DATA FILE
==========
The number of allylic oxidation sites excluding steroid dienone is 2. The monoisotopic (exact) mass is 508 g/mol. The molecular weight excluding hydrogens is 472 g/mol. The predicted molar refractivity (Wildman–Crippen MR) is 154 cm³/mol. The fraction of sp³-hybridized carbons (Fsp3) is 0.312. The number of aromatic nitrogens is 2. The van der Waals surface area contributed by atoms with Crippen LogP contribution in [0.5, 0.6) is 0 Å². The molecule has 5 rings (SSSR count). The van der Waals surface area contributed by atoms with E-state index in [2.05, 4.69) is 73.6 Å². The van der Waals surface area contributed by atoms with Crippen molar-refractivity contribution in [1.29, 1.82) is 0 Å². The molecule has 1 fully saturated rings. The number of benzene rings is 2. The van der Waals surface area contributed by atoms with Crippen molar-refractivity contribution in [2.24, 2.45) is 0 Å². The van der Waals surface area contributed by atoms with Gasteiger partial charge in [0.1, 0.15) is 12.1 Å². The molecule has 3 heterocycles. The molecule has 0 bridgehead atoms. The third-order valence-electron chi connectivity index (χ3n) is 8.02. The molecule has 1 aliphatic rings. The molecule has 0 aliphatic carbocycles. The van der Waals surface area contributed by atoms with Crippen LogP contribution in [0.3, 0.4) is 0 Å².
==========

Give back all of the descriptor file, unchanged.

The number of allylic oxidation sites excluding steroid dienone is 2. The monoisotopic (exact) mass is 508 g/mol. The molecular weight excluding hydrogens is 472 g/mol. The predicted molar refractivity (Wildman–Crippen MR) is 154 cm³/mol. The fraction of sp³-hybridized carbons (Fsp3) is 0.312. The number of aromatic nitrogens is 2. The van der Waals surface area contributed by atoms with Crippen LogP contribution in [0.5, 0.6) is 0 Å². The molecule has 5 rings (SSSR count). The van der Waals surface area contributed by atoms with E-state index in [2.05, 4.69) is 73.6 Å². The van der Waals surface area contributed by atoms with Crippen molar-refractivity contribution in [1.29, 1.82) is 0 Å². The molecule has 1 fully saturated rings. The number of benzene rings is 2. The van der Waals surface area contributed by atoms with Crippen molar-refractivity contribution in [2.24, 2.45) is 0 Å². The van der Waals surface area contributed by atoms with Gasteiger partial charge in [0.1, 0.15) is 12.1 Å². The molecule has 3 heterocycles. The molecule has 0 bridgehead atoms. The third-order valence-electron chi connectivity index (χ3n) is 8.02. The molecule has 1 aliphatic rings. The molecule has 0 aliphatic carbocycles. The van der Waals surface area contributed by atoms with Crippen LogP contribution in [0.3, 0.4) is 0 Å².